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Are ultralight weights too restrictive?

Let’s see.
A CTLS comes in two weight categories: 472,5 and 600kg.
The airplane weights empty 330kg. Takes 130lt of fuel for huge endurance. Let’s take “only” 100lt of fuel onboard. That leaves us with 70kg and 200kg to go respectively.

Where’s the catch? Even with no fuel two passengers make the 472,5 overweight!

This issue presents itself in virtually all ultralights.

Obviously you cannot operate an ultralight of 472,5kg overweight. Are there any differences between a CTLS of 472,5 and one of 600kg?

LGMT (Mytilene, Lesvos, Greece), Greece

That same CT will have a MTOW of 450 kg as a Belgian ultralight, unless equipped with the ballistic chute (it is mandatory in Germany, but not here, and few microlights have one). I agree that an empty weight of 330 kg is unacceptable, 270-280 is possible for a 2-place though not easy). On the other hand 100 litres of fuel is quite liberal, who wants to sit in a little noisy cabin for six hours?

That said, there is a consensus that NO microlight takes off with two people on board weighing less than the legal MTOW, be it 450 kg or 472,5. And indeed, the limit is purely theoretical, the exact same planes are flown as LSA’s with 600 kg MTOW. The low MTOW is one of the restrictions we must accept in exchange for the low requirements on training and medical fitness: if things go wrong, the damage caused by our slow and lightweight machines will not be excessive. But of course, there will alway be some people pushing the limits.

To be on the safe side, I always fly solo in a two-seater, except for a short bimble around the village spire. Makes for very modest runway requirements, too.

EBZH Kiewit, Belgium

Since the mass limit was introduced prior to the development of most ultralight aircraft, I don’t think the limit itself is the problem, but bad design and engineering. It is certainly possible to develop a microlight two seat airplane with the capability to carry two persons for about an hour or two with the necessary VFR reserves, but then it won’t cruise at 130kts with autopilot, retractable gear, aero tow hook, multi-screen glass cockpit systems, leather seats, seat heating, full interior lining, fridge and what else is found on those heavy microlights these days.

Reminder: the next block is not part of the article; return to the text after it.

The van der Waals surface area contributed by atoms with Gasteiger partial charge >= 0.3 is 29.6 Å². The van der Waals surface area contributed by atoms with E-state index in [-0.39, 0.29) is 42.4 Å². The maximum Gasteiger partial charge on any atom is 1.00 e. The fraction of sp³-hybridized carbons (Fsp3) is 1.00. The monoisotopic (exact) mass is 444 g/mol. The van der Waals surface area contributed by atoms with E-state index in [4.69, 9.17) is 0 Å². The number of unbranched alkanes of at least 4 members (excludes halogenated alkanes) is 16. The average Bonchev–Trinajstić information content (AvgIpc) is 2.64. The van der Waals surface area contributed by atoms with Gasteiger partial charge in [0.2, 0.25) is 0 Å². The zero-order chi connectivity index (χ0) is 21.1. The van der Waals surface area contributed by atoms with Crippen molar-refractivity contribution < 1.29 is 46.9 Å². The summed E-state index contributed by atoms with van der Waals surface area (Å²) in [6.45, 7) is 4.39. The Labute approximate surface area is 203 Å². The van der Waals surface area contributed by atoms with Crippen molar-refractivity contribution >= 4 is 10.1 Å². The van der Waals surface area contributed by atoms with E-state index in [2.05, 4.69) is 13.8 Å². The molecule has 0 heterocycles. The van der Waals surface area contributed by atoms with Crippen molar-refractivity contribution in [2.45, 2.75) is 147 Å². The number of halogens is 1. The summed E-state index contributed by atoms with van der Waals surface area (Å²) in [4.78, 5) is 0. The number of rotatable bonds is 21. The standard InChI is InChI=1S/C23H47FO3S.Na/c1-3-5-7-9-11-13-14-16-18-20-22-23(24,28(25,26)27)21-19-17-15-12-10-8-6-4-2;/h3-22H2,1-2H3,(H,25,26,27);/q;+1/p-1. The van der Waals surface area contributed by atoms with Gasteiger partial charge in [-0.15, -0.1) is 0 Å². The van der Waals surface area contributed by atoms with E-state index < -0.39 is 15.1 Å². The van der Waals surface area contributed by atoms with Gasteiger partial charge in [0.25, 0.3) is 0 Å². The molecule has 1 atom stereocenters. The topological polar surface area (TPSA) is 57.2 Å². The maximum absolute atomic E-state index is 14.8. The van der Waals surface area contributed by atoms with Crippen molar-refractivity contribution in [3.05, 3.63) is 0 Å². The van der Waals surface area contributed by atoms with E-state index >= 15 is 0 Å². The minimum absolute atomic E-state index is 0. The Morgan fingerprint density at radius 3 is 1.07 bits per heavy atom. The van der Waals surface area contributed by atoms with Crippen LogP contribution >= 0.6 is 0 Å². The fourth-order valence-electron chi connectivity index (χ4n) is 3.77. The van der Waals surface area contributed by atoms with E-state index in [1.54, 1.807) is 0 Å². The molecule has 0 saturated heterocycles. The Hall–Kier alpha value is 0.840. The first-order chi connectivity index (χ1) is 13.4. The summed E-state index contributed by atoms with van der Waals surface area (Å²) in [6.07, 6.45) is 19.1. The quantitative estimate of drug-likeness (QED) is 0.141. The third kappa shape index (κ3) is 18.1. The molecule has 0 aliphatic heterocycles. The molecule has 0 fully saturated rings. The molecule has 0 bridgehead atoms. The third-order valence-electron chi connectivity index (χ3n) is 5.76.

There is a myth that many of these ULM would be built for a 600kg MTOM within the LSA class, but this is often just based on outward appearance. Many ULM do save in structure mass and therefore the 472.5 kg are not just a bureaucratic limit, but an engineering limit. Those ULM that are built the same as LSA and as ULM are far to heavy for a ULM. Bad engineering, one might say.

The amount of overweight is striking, at least in the Germany accident reports. You can easily find accidents with ULM being easy 80kg over gross, even without fuel. This is 17% overweight. I’d have to fill our 172b with 170kg over gross to archive the same ratio. I have done some calculations for some of the ULM, nearly all of them will leave the rear stability margin with this load. With the 172, I am not so sure, but I haven’t calculated it, yet.

mh
Inside the sky.
EDXE, EDXF, Germany

Surely 100 ltrs of fuel on board gives a very acceptable range given the low fuel burn of most engines fitted to microlight aircraft. One of the microlights that I fly has a 50ltr fuel capacity and a fuel burn the averages out at 10ltrs per hour, but as it has been stated a full fuel load is very unlikely with 2 persons aboard. It does however carry a placard giving maximum fuel for given seat loadings so getting legal is very straightforward.

In the UK all microlights types have to provably comply with Section S before they can be registered, Part of this compliance is the ability to carry a stated cockpit load and fuel for 1 hour at max continuous revs. So the aircraft is certainly able to fly legally, not to do so is the choice of the pilot with the very high probability of being unable to have a successful insurance claim should he have an accident. All UK registered microlights are weighed every 5 years to ensure that they still comply, while this cannot regulate the removable items that can be carried at least the basic aircraft can be flown meeting requirements. The main thing is to keep it simple and as light as you can every added toy is fuel that cannot be carried.

It is of course very possible to have an aircraft designed such that it can carry both a practical cockpit load and fuel for a flight much longer than most would be willing to sit somewhat cramped and noisy cockpit, so as in all things you chose the compromise that suits your own requirements best.

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